Writing Code is the Easy Part is the new slogan for the website. It basically boils down to the fact that putting up syntacticly correct code is the simplest part of coding. More difficult is solving problems and all of the other things that come with having a job or working for clients.
Here are some of the things that I listed as the harder parts of coding:
Translating Behavior into Code
Finding a Job
Hiring and Firing
Working on Boring stuff
Here are affiliate links to some of the books that I mentioned:
Quick Ruby Tip: The inject method is useful for aggregating data across a dataset. For example a summation could be done with inject (by aggregating each number into the sum.) Download 49.1 MB Download (iphone & ipod) 7.6 MB
Not only can you find a single record by calling find_by_id, you can find multiple records by providing an array of ids.
User.find_by_id([1, 12, 55])
# Returns 3 User objects with ids of 1, 12, and 55. If any isn't found, then RecordNotFound is raised.
2. Locking database records
If you have multiple processes that may update the same record (like incrementing a counter), then you may run into a problem where they both pull the record when the counter = 42. They each update the counter to 43 and save the record. This results in a deviation from reality of 1.
One problem that seems to face people when they’re attempting to move their applications into production is the best way to manage deployment of their application. This is where tools like capistrano comes in.
Capistrano was written by Jamis Buck of 37signals. In a lot of ways it has become the defacto way to deploy Ruby on Rails applications. It has also had tools like webistrano build on top of it to provide a graphical interface to the command line tool.
To get started, you need to install the capistrano gem:
Last week, my development team and I ran across a problem with a library we had written several months before that parsed spreadsheets given to us by one of our clients and inserted the data provided into the database. At the time we weren’t sure what the problem was. We decided to run the tests and two frustratingly useless things occurred. First, all of the tests passed. Second, the test suite took 3 hours to run.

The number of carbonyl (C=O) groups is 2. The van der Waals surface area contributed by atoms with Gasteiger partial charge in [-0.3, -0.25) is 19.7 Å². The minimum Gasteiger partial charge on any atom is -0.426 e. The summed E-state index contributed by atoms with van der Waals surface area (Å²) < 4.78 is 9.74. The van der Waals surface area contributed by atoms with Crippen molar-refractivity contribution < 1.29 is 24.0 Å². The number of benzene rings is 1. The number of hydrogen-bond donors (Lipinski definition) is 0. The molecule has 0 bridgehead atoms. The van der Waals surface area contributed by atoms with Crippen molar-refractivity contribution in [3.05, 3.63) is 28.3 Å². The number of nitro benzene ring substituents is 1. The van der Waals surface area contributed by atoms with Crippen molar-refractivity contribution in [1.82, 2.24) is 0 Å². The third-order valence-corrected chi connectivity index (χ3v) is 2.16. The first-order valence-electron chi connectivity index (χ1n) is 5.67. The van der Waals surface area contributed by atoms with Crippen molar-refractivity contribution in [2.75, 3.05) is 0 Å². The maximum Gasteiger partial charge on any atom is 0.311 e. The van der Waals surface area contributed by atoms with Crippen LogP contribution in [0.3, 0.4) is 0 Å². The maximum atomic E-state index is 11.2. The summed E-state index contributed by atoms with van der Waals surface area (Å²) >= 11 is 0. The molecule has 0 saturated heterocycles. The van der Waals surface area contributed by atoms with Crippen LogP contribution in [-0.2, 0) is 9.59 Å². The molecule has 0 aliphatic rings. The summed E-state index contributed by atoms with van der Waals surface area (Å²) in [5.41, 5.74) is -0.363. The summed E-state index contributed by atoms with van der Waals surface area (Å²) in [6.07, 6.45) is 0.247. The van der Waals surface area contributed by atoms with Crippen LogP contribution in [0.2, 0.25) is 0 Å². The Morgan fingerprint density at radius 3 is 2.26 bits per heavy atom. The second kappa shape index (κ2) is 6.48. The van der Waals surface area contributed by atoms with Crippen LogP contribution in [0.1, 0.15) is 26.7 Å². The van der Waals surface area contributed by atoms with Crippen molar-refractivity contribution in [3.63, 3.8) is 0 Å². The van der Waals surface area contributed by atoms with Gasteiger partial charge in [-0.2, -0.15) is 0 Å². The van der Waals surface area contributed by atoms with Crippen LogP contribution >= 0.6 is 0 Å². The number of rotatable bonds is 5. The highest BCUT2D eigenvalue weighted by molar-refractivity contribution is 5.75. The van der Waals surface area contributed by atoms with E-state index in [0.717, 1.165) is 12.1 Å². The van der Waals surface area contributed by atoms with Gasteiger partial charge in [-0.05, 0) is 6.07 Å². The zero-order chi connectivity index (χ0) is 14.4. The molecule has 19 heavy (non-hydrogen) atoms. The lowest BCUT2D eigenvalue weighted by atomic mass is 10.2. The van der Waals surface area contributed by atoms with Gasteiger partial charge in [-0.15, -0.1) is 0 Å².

Here’s what we had done in our “unit tests.” We had placed several of these spreadsheets as examples into our fixtures folder. Then, we had created the importer object and told it to import. We then checked the results. These tests take a long time, specifically because an import can sometimes take 15 minutes depending on the amount of data we need to import. So, how do you fix something like that? Here are some ideas.
I just started building a new Rails application in version 2.3.4. One feature that I thought was particularly handy is the data seeding that is now built into Ruby on Rails.
Before this feature, you would have to do one of two things. You could seed your data in your migrations. The problem with this approach is that it clutters up your migrations, and can make for more brittle migrations. It also may or may not propagate to your test database when you run your tests, meaning that if you’re counting on it, it may not bee there.
Your second option was to create fixtures and a rake task to import the fixture data into your Rails application. The problem with this is the need to create multiple related objects across multiple files to make all of your data match up, which can create maintenance problems.
So, without further ado, here is the solution now included in Rails. You simple create a file at db/seeds.rb and place ActiveRecord create calls in the file. Here’s an example seeds.rb. [click to continue…]